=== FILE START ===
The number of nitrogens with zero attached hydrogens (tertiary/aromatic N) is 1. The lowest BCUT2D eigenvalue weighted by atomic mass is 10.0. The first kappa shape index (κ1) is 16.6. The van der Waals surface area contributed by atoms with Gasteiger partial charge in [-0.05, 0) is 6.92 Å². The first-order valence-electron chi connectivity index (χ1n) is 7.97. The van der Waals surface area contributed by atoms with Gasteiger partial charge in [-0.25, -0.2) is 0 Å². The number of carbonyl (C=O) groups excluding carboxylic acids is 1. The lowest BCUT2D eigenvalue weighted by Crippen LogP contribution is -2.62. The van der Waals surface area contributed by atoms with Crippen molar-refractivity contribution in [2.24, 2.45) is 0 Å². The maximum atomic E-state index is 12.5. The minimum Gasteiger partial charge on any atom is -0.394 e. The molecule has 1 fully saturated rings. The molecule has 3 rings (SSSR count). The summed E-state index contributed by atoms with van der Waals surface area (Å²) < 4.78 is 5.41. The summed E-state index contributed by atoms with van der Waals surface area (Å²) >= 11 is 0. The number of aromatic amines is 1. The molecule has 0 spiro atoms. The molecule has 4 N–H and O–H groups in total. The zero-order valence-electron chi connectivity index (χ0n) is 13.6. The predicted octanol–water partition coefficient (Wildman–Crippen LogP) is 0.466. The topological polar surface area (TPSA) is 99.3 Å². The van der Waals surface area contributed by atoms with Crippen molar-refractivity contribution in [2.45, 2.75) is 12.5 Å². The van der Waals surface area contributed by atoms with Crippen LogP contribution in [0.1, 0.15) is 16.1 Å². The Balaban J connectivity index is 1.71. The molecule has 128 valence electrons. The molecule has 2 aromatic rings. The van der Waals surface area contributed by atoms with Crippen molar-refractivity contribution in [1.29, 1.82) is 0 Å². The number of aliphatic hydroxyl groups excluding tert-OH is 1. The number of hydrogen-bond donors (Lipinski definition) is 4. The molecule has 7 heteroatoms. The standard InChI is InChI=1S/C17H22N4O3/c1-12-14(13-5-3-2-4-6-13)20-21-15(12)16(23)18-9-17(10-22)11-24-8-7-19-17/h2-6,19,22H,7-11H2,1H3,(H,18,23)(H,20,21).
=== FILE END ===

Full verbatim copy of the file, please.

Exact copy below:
The number of nitrogens with zero attached hydrogens (tertiary/aromatic N) is 1. The lowest BCUT2D eigenvalue weighted by atomic mass is 10.0. The first kappa shape index (κ1) is 16.6. The van der Waals surface area contributed by atoms with Gasteiger partial charge in [-0.05, 0) is 6.92 Å². The first-order valence-electron chi connectivity index (χ1n) is 7.97. The van der Waals surface area contributed by atoms with Gasteiger partial charge in [-0.25, -0.2) is 0 Å². The number of carbonyl (C=O) groups excluding carboxylic acids is 1. The lowest BCUT2D eigenvalue weighted by Crippen LogP contribution is -2.62. The van der Waals surface area contributed by atoms with Crippen molar-refractivity contribution in [2.24, 2.45) is 0 Å². The maximum atomic E-state index is 12.5. The minimum Gasteiger partial charge on any atom is -0.394 e. The molecule has 1 fully saturated rings. The molecule has 3 rings (SSSR count). The summed E-state index contributed by atoms with van der Waals surface area (Å²) < 4.78 is 5.41. The summed E-state index contributed by atoms with van der Waals surface area (Å²) >= 11 is 0. The number of aromatic amines is 1. The molecule has 0 spiro atoms. The molecule has 4 N–H and O–H groups in total. The zero-order valence-electron chi connectivity index (χ0n) is 13.6. The predicted octanol–water partition coefficient (Wildman–Crippen LogP) is 0.466. The topological polar surface area (TPSA) is 99.3 Å². The van der Waals surface area contributed by atoms with Crippen molar-refractivity contribution in [2.45, 2.75) is 12.5 Å². The van der Waals surface area contributed by atoms with Crippen LogP contribution in [0.1, 0.15) is 16.1 Å². The Balaban J connectivity index is 1.71. The molecule has 128 valence electrons. The molecule has 2 aromatic rings. The van der Waals surface area contributed by atoms with Crippen molar-refractivity contribution in [1.29, 1.82) is 0 Å². The number of aliphatic hydroxyl groups excluding tert-OH is 1. The number of hydrogen-bond donors (Lipinski definition) is 4. The molecule has 7 heteroatoms. The standard InChI is InChI=1S/C17H22N4O3/c1-12-14(13-5-3-2-4-6-13)20-21-15(12)16(23)18-9-17(10-22)11-24-8-7-19-17/h2-6,19,22H,7-11H2,1H3,(H,18,23)(H,20,21).